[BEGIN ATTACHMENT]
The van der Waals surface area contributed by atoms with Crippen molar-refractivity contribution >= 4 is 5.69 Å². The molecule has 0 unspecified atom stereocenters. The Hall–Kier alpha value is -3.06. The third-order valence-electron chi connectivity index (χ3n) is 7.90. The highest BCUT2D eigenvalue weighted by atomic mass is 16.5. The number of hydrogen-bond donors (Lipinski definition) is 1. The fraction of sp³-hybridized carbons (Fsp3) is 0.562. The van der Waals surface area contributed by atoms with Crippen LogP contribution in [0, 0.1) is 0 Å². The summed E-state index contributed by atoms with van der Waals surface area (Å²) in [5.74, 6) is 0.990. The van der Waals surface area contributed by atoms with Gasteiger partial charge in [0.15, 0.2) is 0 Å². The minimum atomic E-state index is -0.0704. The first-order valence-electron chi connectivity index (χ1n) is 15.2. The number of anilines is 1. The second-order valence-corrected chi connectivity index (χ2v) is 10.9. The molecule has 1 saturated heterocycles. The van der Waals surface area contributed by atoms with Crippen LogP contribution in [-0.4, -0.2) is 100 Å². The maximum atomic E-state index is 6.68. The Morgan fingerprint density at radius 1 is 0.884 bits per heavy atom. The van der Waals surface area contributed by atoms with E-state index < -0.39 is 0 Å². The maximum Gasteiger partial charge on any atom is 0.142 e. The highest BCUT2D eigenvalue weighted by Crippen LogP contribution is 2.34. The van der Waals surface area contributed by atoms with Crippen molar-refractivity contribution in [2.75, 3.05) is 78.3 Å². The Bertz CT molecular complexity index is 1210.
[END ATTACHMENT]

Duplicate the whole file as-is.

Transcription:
The van der Waals surface area contributed by atoms with Crippen molar-refractivity contribution >= 4 is 5.69 Å². The molecule has 0 unspecified atom stereocenters. The Hall–Kier alpha value is -3.06. The third-order valence-electron chi connectivity index (χ3n) is 7.90. The highest BCUT2D eigenvalue weighted by atomic mass is 16.5. The number of hydrogen-bond donors (Lipinski definition) is 1. The fraction of sp³-hybridized carbons (Fsp3) is 0.562. The van der Waals surface area contributed by atoms with Crippen LogP contribution in [0, 0.1) is 0 Å². The summed E-state index contributed by atoms with van der Waals surface area (Å²) in [5.74, 6) is 0.990. The van der Waals surface area contributed by atoms with Gasteiger partial charge in [0.15, 0.2) is 0 Å². The minimum atomic E-state index is -0.0704. The first-order valence-electron chi connectivity index (χ1n) is 15.2. The number of anilines is 1. The second-order valence-corrected chi connectivity index (χ2v) is 10.9. The molecule has 1 saturated heterocycles. The van der Waals surface area contributed by atoms with Crippen LogP contribution in [-0.4, -0.2) is 100 Å². The maximum atomic E-state index is 6.68. The Morgan fingerprint density at radius 1 is 0.884 bits per heavy atom. The van der Waals surface area contributed by atoms with E-state index < -0.39 is 0 Å². The maximum Gasteiger partial charge on any atom is 0.142 e. The highest BCUT2D eigenvalue weighted by Crippen LogP contribution is 2.34. The van der Waals surface area contributed by atoms with Crippen molar-refractivity contribution in [2.75, 3.05) is 78.3 Å². The Bertz CT molecular complexity index is 1210.